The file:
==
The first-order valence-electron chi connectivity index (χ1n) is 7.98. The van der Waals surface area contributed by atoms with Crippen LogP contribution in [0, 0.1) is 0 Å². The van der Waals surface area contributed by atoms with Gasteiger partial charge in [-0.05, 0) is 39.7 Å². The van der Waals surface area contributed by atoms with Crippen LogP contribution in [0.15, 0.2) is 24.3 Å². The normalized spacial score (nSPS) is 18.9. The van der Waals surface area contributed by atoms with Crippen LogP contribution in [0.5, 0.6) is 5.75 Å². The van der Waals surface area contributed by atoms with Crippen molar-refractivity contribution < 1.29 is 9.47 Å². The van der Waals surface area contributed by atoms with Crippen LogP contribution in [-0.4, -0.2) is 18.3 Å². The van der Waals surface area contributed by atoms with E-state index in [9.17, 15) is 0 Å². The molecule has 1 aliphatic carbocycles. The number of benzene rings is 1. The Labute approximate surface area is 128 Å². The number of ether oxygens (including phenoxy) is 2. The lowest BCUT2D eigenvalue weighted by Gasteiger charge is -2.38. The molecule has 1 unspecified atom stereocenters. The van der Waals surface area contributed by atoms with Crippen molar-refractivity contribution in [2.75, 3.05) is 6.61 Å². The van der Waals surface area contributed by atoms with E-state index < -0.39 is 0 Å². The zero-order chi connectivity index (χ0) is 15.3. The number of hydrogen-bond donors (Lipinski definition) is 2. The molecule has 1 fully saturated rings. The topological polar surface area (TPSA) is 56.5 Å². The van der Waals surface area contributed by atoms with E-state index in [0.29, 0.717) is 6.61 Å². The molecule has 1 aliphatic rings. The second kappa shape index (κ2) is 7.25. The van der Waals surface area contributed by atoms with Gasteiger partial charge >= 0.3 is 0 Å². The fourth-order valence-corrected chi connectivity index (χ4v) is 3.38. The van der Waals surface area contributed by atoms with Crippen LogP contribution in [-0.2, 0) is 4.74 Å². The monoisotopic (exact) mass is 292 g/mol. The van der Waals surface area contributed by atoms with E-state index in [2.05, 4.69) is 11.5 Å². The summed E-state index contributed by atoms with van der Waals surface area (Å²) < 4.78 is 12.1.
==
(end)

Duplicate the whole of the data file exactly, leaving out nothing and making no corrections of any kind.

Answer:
The first-order valence-electron chi connectivity index (χ1n) is 7.98. The van der Waals surface area contributed by atoms with Crippen LogP contribution in [0, 0.1) is 0 Å². The van der Waals surface area contributed by atoms with Gasteiger partial charge in [-0.05, 0) is 39.7 Å². The van der Waals surface area contributed by atoms with Crippen LogP contribution in [0.15, 0.2) is 24.3 Å². The normalized spacial score (nSPS) is 18.9. The van der Waals surface area contributed by atoms with Crippen LogP contribution in [0.5, 0.6) is 5.75 Å². The van der Waals surface area contributed by atoms with Crippen molar-refractivity contribution < 1.29 is 9.47 Å². The van der Waals surface area contributed by atoms with Crippen LogP contribution in [-0.4, -0.2) is 18.3 Å². The van der Waals surface area contributed by atoms with E-state index in [9.17, 15) is 0 Å². The molecule has 1 aliphatic carbocycles. The number of benzene rings is 1. The Labute approximate surface area is 128 Å². The number of ether oxygens (including phenoxy) is 2. The lowest BCUT2D eigenvalue weighted by Gasteiger charge is -2.38. The molecule has 1 unspecified atom stereocenters. The van der Waals surface area contributed by atoms with Crippen molar-refractivity contribution in [2.75, 3.05) is 6.61 Å². The van der Waals surface area contributed by atoms with E-state index < -0.39 is 0 Å². The zero-order chi connectivity index (χ0) is 15.3. The number of hydrogen-bond donors (Lipinski definition) is 2. The molecule has 1 fully saturated rings. The topological polar surface area (TPSA) is 56.5 Å². The van der Waals surface area contributed by atoms with E-state index in [0.29, 0.717) is 6.61 Å². The molecule has 1 aliphatic rings. The second kappa shape index (κ2) is 7.25. The van der Waals surface area contributed by atoms with Gasteiger partial charge >= 0.3 is 0 Å². The fourth-order valence-corrected chi connectivity index (χ4v) is 3.38. The van der Waals surface area contributed by atoms with Crippen LogP contribution in [-0.2, 0) is 4.74 Å². The monoisotopic (exact) mass is 292 g/mol. The van der Waals surface area contributed by atoms with E-state index in [2.05, 4.69) is 11.5 Å². The summed E-state index contributed by atoms with van der Waals surface area (Å²) < 4.78 is 12.1.